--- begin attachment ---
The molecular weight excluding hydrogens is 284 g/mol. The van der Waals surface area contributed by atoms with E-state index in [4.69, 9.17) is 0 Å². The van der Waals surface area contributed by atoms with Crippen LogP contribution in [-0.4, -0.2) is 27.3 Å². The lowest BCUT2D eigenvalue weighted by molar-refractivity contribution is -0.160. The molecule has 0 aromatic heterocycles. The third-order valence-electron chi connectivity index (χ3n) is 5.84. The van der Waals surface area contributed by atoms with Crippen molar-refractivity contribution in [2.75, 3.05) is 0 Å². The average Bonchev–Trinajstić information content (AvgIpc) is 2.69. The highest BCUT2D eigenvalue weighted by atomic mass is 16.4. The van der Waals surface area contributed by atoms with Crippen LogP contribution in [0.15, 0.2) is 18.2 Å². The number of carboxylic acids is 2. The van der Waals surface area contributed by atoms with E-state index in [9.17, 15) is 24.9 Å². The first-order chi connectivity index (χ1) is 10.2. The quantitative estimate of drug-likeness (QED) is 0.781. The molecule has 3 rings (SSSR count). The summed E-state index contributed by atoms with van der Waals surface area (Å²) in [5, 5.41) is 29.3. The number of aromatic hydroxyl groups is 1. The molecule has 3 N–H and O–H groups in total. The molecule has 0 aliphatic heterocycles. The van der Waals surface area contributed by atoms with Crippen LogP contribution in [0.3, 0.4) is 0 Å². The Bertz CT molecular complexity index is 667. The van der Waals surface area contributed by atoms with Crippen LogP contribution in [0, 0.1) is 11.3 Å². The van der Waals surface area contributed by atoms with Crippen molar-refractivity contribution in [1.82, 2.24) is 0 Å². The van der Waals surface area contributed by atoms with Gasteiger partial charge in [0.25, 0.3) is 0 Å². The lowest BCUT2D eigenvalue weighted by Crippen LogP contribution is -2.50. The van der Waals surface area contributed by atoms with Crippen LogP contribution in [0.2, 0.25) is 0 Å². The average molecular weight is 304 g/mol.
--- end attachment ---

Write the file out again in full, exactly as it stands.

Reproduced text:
The molecular weight excluding hydrogens is 284 g/mol. The van der Waals surface area contributed by atoms with E-state index in [4.69, 9.17) is 0 Å². The van der Waals surface area contributed by atoms with Crippen LogP contribution in [-0.4, -0.2) is 27.3 Å². The lowest BCUT2D eigenvalue weighted by molar-refractivity contribution is -0.160. The molecule has 0 aromatic heterocycles. The third-order valence-electron chi connectivity index (χ3n) is 5.84. The van der Waals surface area contributed by atoms with Crippen molar-refractivity contribution in [2.75, 3.05) is 0 Å². The average Bonchev–Trinajstić information content (AvgIpc) is 2.69. The highest BCUT2D eigenvalue weighted by atomic mass is 16.4. The van der Waals surface area contributed by atoms with Crippen LogP contribution in [0.15, 0.2) is 18.2 Å². The number of carboxylic acids is 2. The van der Waals surface area contributed by atoms with E-state index in [9.17, 15) is 24.9 Å². The first-order chi connectivity index (χ1) is 10.2. The quantitative estimate of drug-likeness (QED) is 0.781. The molecule has 3 rings (SSSR count). The summed E-state index contributed by atoms with van der Waals surface area (Å²) in [5, 5.41) is 29.3. The number of aromatic hydroxyl groups is 1. The molecule has 3 N–H and O–H groups in total. The molecule has 0 aliphatic heterocycles. The van der Waals surface area contributed by atoms with Crippen LogP contribution in [0.3, 0.4) is 0 Å². The Bertz CT molecular complexity index is 667. The van der Waals surface area contributed by atoms with Crippen LogP contribution in [0, 0.1) is 11.3 Å². The van der Waals surface area contributed by atoms with Crippen molar-refractivity contribution in [1.82, 2.24) is 0 Å². The van der Waals surface area contributed by atoms with Gasteiger partial charge in [0.25, 0.3) is 0 Å². The lowest BCUT2D eigenvalue weighted by Crippen LogP contribution is -2.50. The van der Waals surface area contributed by atoms with Crippen LogP contribution in [0.2, 0.25) is 0 Å². The average molecular weight is 304 g/mol.